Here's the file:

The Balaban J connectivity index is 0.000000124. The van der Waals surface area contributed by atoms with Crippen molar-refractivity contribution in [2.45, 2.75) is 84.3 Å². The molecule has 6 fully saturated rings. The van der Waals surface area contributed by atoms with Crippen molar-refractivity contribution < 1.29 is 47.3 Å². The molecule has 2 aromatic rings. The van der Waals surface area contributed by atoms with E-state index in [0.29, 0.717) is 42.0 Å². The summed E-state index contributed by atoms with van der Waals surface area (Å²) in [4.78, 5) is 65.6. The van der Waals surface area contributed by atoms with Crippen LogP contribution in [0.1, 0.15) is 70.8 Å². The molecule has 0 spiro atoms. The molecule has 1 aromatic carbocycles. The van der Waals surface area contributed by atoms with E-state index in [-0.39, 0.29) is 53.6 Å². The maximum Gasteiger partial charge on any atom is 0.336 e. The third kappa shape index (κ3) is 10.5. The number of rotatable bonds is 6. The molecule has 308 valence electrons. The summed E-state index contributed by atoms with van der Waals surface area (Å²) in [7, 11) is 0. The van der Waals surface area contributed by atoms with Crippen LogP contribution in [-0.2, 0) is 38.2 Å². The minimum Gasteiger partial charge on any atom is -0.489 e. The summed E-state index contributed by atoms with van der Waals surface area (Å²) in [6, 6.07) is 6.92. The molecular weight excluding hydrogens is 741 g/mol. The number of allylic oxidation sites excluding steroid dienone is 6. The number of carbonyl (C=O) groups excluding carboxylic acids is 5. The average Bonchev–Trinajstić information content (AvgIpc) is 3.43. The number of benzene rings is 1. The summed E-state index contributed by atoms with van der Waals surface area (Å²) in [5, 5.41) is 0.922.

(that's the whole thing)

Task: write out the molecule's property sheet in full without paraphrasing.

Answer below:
The Balaban J connectivity index is 0.000000124. The van der Waals surface area contributed by atoms with Crippen molar-refractivity contribution in [2.45, 2.75) is 84.3 Å². The molecule has 6 fully saturated rings. The van der Waals surface area contributed by atoms with Crippen molar-refractivity contribution < 1.29 is 47.3 Å². The molecule has 2 aromatic rings. The van der Waals surface area contributed by atoms with E-state index in [0.29, 0.717) is 42.0 Å². The summed E-state index contributed by atoms with van der Waals surface area (Å²) in [4.78, 5) is 65.6. The van der Waals surface area contributed by atoms with Crippen LogP contribution in [0.1, 0.15) is 70.8 Å². The molecule has 0 spiro atoms. The molecule has 1 aromatic carbocycles. The van der Waals surface area contributed by atoms with E-state index in [-0.39, 0.29) is 53.6 Å². The maximum Gasteiger partial charge on any atom is 0.336 e. The third kappa shape index (κ3) is 10.5. The number of rotatable bonds is 6. The molecule has 308 valence electrons. The summed E-state index contributed by atoms with van der Waals surface area (Å²) in [7, 11) is 0. The van der Waals surface area contributed by atoms with Crippen LogP contribution in [-0.2, 0) is 38.2 Å². The minimum Gasteiger partial charge on any atom is -0.489 e. The summed E-state index contributed by atoms with van der Waals surface area (Å²) in [6, 6.07) is 6.92. The molecular weight excluding hydrogens is 741 g/mol. The number of allylic oxidation sites excluding steroid dienone is 6. The number of carbonyl (C=O) groups excluding carboxylic acids is 5. The average Bonchev–Trinajstić information content (AvgIpc) is 3.43. The number of benzene rings is 1. The summed E-state index contributed by atoms with van der Waals surface area (Å²) in [5, 5.41) is 0.922.